It should be noted that in terms of implementing the scheme, there was support in place to help those being released. Those on ECL were able to receive a weekly subsistence payment of £47.12 in addition to the discharge grant. In addition, at the Governor’s discretion, prisoners were able to get a weekly rent payment (between £50 and £70, depending on the period of ECL and the area) payable to a genuine accommodation provider, and a further discretionary payment for a deposit.

So schemes like this do have the potential to free up space – but at what cost?

A challenge to effective rehabilitation?

Key to any early-release decision is its potential impact on the individual’s rehabilitation and ability to reintegrate successfully into the community. There is a valid concern that an accelerated release might compromise the measures in place towards effective rehabilitation.

Releasing individuals without a robust support system in place (to help with finances, accommodation, health and wellbeing) can result in a revolving-door cohort of offenders. Indeed, disturbing statistics indicate that over 50% of individuals released after serving less than twelve months are susceptible to reoffending, a figure that climbs to 58% for those serving sentences of six months or less. Not only does this highlight the inadequacy of short sentences in effective rehabilitation, it also raises serious doubts about the long-term success of initiatives like the Early Release scheme.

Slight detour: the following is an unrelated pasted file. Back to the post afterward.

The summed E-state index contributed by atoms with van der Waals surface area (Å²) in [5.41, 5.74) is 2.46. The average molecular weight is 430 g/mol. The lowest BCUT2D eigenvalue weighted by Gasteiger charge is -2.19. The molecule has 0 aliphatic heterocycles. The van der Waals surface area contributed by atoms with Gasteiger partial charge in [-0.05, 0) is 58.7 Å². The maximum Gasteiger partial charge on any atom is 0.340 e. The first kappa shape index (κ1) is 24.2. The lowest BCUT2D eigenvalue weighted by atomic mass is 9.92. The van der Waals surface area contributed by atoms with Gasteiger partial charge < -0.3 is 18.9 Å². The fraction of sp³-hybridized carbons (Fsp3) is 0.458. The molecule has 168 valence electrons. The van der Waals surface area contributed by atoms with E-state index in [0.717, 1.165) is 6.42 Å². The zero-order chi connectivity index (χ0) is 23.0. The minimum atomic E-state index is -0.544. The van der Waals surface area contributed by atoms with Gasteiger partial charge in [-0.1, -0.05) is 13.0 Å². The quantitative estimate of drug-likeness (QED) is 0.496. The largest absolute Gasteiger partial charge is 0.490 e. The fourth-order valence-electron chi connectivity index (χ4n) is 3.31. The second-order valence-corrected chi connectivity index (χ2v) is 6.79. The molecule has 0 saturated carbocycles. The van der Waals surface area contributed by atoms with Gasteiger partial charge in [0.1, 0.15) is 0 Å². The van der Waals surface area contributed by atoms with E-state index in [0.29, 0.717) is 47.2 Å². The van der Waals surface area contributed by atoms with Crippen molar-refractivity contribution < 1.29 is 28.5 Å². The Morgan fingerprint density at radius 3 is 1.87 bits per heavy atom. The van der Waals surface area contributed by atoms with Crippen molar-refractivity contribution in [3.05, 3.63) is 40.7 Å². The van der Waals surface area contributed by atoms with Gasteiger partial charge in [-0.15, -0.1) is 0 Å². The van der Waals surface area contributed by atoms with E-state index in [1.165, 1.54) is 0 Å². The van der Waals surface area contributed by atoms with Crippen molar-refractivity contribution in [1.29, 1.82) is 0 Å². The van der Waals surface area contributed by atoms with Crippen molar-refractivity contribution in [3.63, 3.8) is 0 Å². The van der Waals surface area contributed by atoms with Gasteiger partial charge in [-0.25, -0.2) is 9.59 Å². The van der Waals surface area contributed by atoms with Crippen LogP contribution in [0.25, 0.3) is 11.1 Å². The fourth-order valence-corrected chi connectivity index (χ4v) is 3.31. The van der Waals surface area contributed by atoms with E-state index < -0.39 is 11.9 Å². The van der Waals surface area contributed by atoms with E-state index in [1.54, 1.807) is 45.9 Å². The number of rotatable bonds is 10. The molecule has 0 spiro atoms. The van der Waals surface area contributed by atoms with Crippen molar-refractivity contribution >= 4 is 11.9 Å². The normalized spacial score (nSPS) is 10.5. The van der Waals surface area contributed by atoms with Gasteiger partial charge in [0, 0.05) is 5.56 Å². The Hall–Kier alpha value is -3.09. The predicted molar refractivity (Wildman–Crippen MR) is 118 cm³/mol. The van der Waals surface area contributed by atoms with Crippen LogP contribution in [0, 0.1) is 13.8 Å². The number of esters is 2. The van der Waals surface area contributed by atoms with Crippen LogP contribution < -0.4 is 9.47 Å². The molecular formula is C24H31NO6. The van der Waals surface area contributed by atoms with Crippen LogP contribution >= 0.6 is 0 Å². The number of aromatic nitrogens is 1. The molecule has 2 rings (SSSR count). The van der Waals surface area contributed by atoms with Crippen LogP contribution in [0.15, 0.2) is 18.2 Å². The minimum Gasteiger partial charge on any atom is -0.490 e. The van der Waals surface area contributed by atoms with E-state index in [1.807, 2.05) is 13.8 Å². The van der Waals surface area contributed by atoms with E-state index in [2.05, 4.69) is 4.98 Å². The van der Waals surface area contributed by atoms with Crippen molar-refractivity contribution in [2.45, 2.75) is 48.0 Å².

Of course, when it comes to release, the priority is always to ensure that both the offender has all the wrap-around support they need to thrive in the community, and that there is no risk to public safety. However, with a probation service already stretched to support the needs of those being released on their actual release date, there is a question mark around how the system will cope if the caseload is increased through early releases.

I know from my work in the Offender Management Unit (OMU) that effective rehabilitation is reliant on the right support being in place at the right time.

My experience of implementing the Early Release scheme

 HMP Thameside, where I work, is one of the prisons within scope of promoting this scheme.